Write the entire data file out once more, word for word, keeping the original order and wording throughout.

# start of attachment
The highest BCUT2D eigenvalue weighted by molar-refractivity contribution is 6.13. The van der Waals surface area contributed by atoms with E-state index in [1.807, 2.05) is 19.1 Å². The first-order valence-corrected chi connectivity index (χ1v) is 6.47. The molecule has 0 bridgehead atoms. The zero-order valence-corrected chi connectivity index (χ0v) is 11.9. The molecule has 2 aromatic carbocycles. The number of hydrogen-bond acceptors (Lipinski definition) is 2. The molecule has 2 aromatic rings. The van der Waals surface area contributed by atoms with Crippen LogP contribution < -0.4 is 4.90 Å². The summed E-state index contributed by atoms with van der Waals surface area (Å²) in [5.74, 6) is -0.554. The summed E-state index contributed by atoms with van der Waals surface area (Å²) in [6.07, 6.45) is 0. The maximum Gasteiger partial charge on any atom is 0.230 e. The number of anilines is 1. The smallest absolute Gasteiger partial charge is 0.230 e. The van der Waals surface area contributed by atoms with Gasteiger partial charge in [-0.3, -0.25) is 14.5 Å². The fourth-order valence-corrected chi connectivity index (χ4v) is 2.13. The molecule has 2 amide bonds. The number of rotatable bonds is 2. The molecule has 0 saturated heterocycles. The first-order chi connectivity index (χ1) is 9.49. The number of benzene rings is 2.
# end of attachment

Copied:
The highest BCUT2D eigenvalue weighted by molar-refractivity contribution is 6.13. The van der Waals surface area contributed by atoms with E-state index in [1.807, 2.05) is 19.1 Å². The first-order valence-corrected chi connectivity index (χ1v) is 6.47. The molecule has 0 bridgehead atoms. The zero-order valence-corrected chi connectivity index (χ0v) is 11.9. The molecule has 2 aromatic carbocycles. The number of hydrogen-bond acceptors (Lipinski definition) is 2. The molecule has 2 aromatic rings. The van der Waals surface area contributed by atoms with Crippen LogP contribution < -0.4 is 4.90 Å². The summed E-state index contributed by atoms with van der Waals surface area (Å²) in [5.74, 6) is -0.554. The summed E-state index contributed by atoms with van der Waals surface area (Å²) in [6.07, 6.45) is 0. The maximum Gasteiger partial charge on any atom is 0.230 e. The number of anilines is 1. The smallest absolute Gasteiger partial charge is 0.230 e. The van der Waals surface area contributed by atoms with Gasteiger partial charge in [-0.3, -0.25) is 14.5 Å². The fourth-order valence-corrected chi connectivity index (χ4v) is 2.13. The molecule has 2 amide bonds. The number of rotatable bonds is 2. The molecule has 0 saturated heterocycles. The first-order chi connectivity index (χ1) is 9.49. The number of benzene rings is 2.